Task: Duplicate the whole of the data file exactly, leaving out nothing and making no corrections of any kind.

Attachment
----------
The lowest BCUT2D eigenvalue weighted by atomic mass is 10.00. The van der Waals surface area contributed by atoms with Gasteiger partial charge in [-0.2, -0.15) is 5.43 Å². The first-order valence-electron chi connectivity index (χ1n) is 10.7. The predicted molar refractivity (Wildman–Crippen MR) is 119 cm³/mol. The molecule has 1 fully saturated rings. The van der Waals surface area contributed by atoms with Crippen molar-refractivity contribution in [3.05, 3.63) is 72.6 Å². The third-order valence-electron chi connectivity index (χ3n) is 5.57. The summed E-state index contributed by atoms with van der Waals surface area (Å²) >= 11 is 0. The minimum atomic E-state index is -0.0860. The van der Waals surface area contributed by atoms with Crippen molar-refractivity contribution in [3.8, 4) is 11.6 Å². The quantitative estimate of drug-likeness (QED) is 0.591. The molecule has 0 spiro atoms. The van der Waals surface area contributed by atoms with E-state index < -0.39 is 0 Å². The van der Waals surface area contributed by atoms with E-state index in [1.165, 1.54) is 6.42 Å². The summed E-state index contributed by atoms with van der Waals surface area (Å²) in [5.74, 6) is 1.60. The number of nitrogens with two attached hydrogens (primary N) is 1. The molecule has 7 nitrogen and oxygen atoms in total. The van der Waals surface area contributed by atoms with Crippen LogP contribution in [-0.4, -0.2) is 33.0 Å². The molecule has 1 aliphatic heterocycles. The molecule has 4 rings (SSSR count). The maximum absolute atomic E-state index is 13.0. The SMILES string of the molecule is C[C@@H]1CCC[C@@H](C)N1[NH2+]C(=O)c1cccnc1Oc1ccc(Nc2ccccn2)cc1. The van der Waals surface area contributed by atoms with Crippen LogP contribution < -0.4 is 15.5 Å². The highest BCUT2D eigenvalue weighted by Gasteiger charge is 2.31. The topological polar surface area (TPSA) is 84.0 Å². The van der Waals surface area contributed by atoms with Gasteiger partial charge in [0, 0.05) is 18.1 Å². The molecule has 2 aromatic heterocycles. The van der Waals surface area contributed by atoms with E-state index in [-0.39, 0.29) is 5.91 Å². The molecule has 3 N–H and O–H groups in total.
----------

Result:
The lowest BCUT2D eigenvalue weighted by atomic mass is 10.00. The van der Waals surface area contributed by atoms with Gasteiger partial charge in [-0.2, -0.15) is 5.43 Å². The first-order valence-electron chi connectivity index (χ1n) is 10.7. The predicted molar refractivity (Wildman–Crippen MR) is 119 cm³/mol. The molecule has 1 fully saturated rings. The van der Waals surface area contributed by atoms with Crippen molar-refractivity contribution in [3.05, 3.63) is 72.6 Å². The third-order valence-electron chi connectivity index (χ3n) is 5.57. The summed E-state index contributed by atoms with van der Waals surface area (Å²) >= 11 is 0. The minimum atomic E-state index is -0.0860. The van der Waals surface area contributed by atoms with Crippen molar-refractivity contribution in [3.8, 4) is 11.6 Å². The quantitative estimate of drug-likeness (QED) is 0.591. The molecule has 0 spiro atoms. The van der Waals surface area contributed by atoms with E-state index < -0.39 is 0 Å². The van der Waals surface area contributed by atoms with E-state index in [1.165, 1.54) is 6.42 Å². The summed E-state index contributed by atoms with van der Waals surface area (Å²) in [5.74, 6) is 1.60. The number of nitrogens with two attached hydrogens (primary N) is 1. The molecule has 7 nitrogen and oxygen atoms in total. The van der Waals surface area contributed by atoms with Crippen LogP contribution in [-0.4, -0.2) is 33.0 Å². The molecule has 1 aliphatic heterocycles. The molecule has 4 rings (SSSR count). The maximum absolute atomic E-state index is 13.0. The SMILES string of the molecule is C[C@@H]1CCC[C@@H](C)N1[NH2+]C(=O)c1cccnc1Oc1ccc(Nc2ccccn2)cc1. The van der Waals surface area contributed by atoms with Crippen LogP contribution < -0.4 is 15.5 Å². The highest BCUT2D eigenvalue weighted by Gasteiger charge is 2.31. The topological polar surface area (TPSA) is 84.0 Å². The van der Waals surface area contributed by atoms with Gasteiger partial charge in [0, 0.05) is 18.1 Å². The molecule has 2 aromatic heterocycles. The van der Waals surface area contributed by atoms with E-state index in [-0.39, 0.29) is 5.91 Å². The molecule has 3 N–H and O–H groups in total.